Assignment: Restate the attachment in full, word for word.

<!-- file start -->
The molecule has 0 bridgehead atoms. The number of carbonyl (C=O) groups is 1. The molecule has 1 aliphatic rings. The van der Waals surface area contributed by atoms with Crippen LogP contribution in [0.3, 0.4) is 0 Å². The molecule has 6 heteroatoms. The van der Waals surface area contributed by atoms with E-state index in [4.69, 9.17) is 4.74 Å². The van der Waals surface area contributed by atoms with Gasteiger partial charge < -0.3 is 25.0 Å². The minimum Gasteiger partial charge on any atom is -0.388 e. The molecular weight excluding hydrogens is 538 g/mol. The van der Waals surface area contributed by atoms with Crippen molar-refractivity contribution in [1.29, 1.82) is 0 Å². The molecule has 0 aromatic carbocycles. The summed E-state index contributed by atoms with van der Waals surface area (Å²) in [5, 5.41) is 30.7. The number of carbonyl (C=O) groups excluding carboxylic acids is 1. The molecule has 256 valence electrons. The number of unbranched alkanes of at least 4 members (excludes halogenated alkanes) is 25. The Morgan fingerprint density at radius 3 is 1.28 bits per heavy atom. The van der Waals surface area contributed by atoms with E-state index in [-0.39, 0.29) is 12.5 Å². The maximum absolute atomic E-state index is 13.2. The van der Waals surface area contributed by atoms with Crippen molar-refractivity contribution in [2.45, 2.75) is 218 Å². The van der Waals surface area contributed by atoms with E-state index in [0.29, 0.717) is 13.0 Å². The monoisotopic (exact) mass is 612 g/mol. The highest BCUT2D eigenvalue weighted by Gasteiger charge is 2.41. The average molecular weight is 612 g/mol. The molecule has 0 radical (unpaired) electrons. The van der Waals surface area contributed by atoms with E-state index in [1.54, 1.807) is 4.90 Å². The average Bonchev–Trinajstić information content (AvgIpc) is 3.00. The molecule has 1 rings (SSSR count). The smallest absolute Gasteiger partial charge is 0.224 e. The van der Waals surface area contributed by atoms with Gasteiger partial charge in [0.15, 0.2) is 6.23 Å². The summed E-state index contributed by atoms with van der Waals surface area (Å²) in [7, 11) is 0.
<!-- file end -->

The molecule has 0 bridgehead atoms. The number of carbonyl (C=O) groups is 1. The molecule has 1 aliphatic rings. The van der Waals surface area contributed by atoms with Crippen LogP contribution in [0.3, 0.4) is 0 Å². The molecule has 6 heteroatoms. The van der Waals surface area contributed by atoms with E-state index in [4.69, 9.17) is 4.74 Å². The van der Waals surface area contributed by atoms with Gasteiger partial charge < -0.3 is 25.0 Å². The minimum Gasteiger partial charge on any atom is -0.388 e. The molecular weight excluding hydrogens is 538 g/mol. The van der Waals surface area contributed by atoms with Crippen molar-refractivity contribution in [1.29, 1.82) is 0 Å². The molecule has 0 aromatic carbocycles. The summed E-state index contributed by atoms with van der Waals surface area (Å²) in [5, 5.41) is 30.7. The number of carbonyl (C=O) groups excluding carboxylic acids is 1. The molecule has 256 valence electrons. The number of unbranched alkanes of at least 4 members (excludes halogenated alkanes) is 25. The Morgan fingerprint density at radius 3 is 1.28 bits per heavy atom. The van der Waals surface area contributed by atoms with E-state index in [-0.39, 0.29) is 12.5 Å². The maximum absolute atomic E-state index is 13.2. The van der Waals surface area contributed by atoms with Crippen molar-refractivity contribution in [2.45, 2.75) is 218 Å². The van der Waals surface area contributed by atoms with E-state index in [0.29, 0.717) is 13.0 Å². The monoisotopic (exact) mass is 612 g/mol. The highest BCUT2D eigenvalue weighted by Gasteiger charge is 2.41. The average molecular weight is 612 g/mol. The molecule has 0 radical (unpaired) electrons. The van der Waals surface area contributed by atoms with E-state index in [1.54, 1.807) is 4.90 Å². The average Bonchev–Trinajstić information content (AvgIpc) is 3.00. The molecule has 1 rings (SSSR count). The smallest absolute Gasteiger partial charge is 0.224 e. The van der Waals surface area contributed by atoms with Gasteiger partial charge in [0.15, 0.2) is 6.23 Å². The summed E-state index contributed by atoms with van der Waals surface area (Å²) in [7, 11) is 0.